Multilingualism & Disorders: My Speech-Language Therapist Wants Me to Switch to One Language

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Multilingualism is neither odd nor worrying: what is odd, and very worrying, are the views that persist about it.

The topics in this Multilingualism & Disorders series aim at clarifying the misconceptions that associate multilingualism with disorders.

Each topic offers a brief introduction to common questions, and includes one token reference, which either marks watershed findings or otherwise addresses points which are perhaps less known within research on multilingualism.

This condensed format is deliberate, meant to invite discussion, thoughts, and more queries. Only with your help, as engaged readers, can we make this series the useful tool that we hope it will become.

— Madalena Cruz-Ferreira

My child’s speech-language therapist is telling me that I should switch to just one language. What are some questions I can ask to find out why this is being recommended?

Ask your therapist for references to scientific studies which support this recommendation by providing evidence that a) multilingualism affects language disorders or other disorders; and b) language disorders or other disorders do not affect monolinguals, or affect them less than multilinguals.  There are no such studies.

A scientific study is based on a fair sample of data. Fair samples which are used for the purposes of comparison control all the variables that are irrelevant to the comparison in question. For example, if we want to find out whether boys and girls prefer specific colours, we make all other variables except the child’s sex the same. We choose boys and girls of the same age, socio-economic background, number and order of siblings, level of education, and so on.

If we want to find out whether switching to monolingualism with a multilingual child helps that child fight a language disorder, we look for studies where a fair sample of disordered multilingual children improved their condition or recovered from it through the use of a single language.

The reason why there are no such studies is that there cannot be such studies. We cannot compare disordered multilingualism with healthy monolingualism in the same child because language disorder, or any other disorder, has no relation whatsoever to the number of languages in a child’s repertoire.

If a multilingual child does have a disorder, switching to monolingualism will simply create a monolingual child with a disorder. It will not address the disorder itself.

Specific reference for the above topic:

General references relevant to core issues in the Multilingualism & Disorders series.

General public:

  • Cruz-Ferreira, M. (2010). Multilinguals are …? Battlebridge Publications. Book URL:
  • Grosjean, F. (2010). Bilingual. Life and reality. Harvard University Press. Book URL:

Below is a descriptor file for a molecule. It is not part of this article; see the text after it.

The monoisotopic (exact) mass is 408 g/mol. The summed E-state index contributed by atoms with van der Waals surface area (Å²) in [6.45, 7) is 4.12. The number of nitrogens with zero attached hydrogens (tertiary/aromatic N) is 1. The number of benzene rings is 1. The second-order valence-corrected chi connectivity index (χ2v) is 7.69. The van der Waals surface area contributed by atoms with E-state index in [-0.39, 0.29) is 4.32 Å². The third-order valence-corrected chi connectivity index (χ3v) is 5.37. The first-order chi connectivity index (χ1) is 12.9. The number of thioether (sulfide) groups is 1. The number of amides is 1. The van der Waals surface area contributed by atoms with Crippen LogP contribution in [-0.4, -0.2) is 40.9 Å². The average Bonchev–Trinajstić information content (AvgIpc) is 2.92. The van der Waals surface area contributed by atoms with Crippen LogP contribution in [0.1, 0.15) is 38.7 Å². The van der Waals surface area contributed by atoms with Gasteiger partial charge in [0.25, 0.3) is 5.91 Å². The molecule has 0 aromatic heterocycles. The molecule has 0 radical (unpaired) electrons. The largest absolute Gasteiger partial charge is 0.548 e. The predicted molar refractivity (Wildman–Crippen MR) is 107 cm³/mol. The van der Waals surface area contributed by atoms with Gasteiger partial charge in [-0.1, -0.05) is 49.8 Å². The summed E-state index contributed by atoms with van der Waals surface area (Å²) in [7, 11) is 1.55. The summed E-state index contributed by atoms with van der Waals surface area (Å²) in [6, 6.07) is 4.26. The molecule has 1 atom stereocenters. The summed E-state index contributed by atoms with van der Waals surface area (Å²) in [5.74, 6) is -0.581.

• Cruz-Ferreira, M. (Ed.). (2010). Multilingual norms. Peter Lang.
    Book URL:
  • Genesee, F., Paradis, J., & Crago, M. (2004). Dual language development and disorders: A handbook on bilingualism and second language learning. Brookes Publishing.
    Book URL:
  • Grosjean, F. (2008). Studying bilinguals. Oxford University Press.
    Book URL:
Madalena Cruz-Ferreira, PhD, University of Manchester, UK, is a multilingual parent, educator and scholar, and the author of Multilinguals are...?, a book on myths and misconceptions about multilingualism. Her blog Being Multilingual deals with multilingualism at home, in school and in clinic. Her contact, and details on her work, are at:

Disclaimer: This post and the comments provided below have been provided for informational and entertainment purposes only and is not intended to replace or substitute for any professional financial, medical, legal, or other advice. This post has been published with the full consent of the author. The author has agreed to Madalena Cruz-Ferreira answering the Ask Madalena question publicly as well as readers leaving comments in the comment section below. Multilingual Living makes no representations or warranties and expressly disclaims any and all liability concerning any treatment or action by any person following the information offered or provided within or through this and any other information on this website. If you have specific concerns or a situation in which you require professional or medical advice, you should consult with an appropriately trained and qualified specialist. Please read our Terms of Use for more detail or contact us with any questions.

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1 Karen Nemeth November 22, 2011 at 11:09 am

Here’s an important update. Dual Language Development and Disorders has been updated for a very current 2nd edition in 2010 with lots of new research to support the notion that children with disabilities or delays need to continue growing and learning in their home language and their school language. In the new edition, the authors are listed as Paradis, Genesee and Crago. Also in 2010 a very powerful position statement on this topic (with research citations) was released by the Council for Exceptional Children Division for Early Childhood


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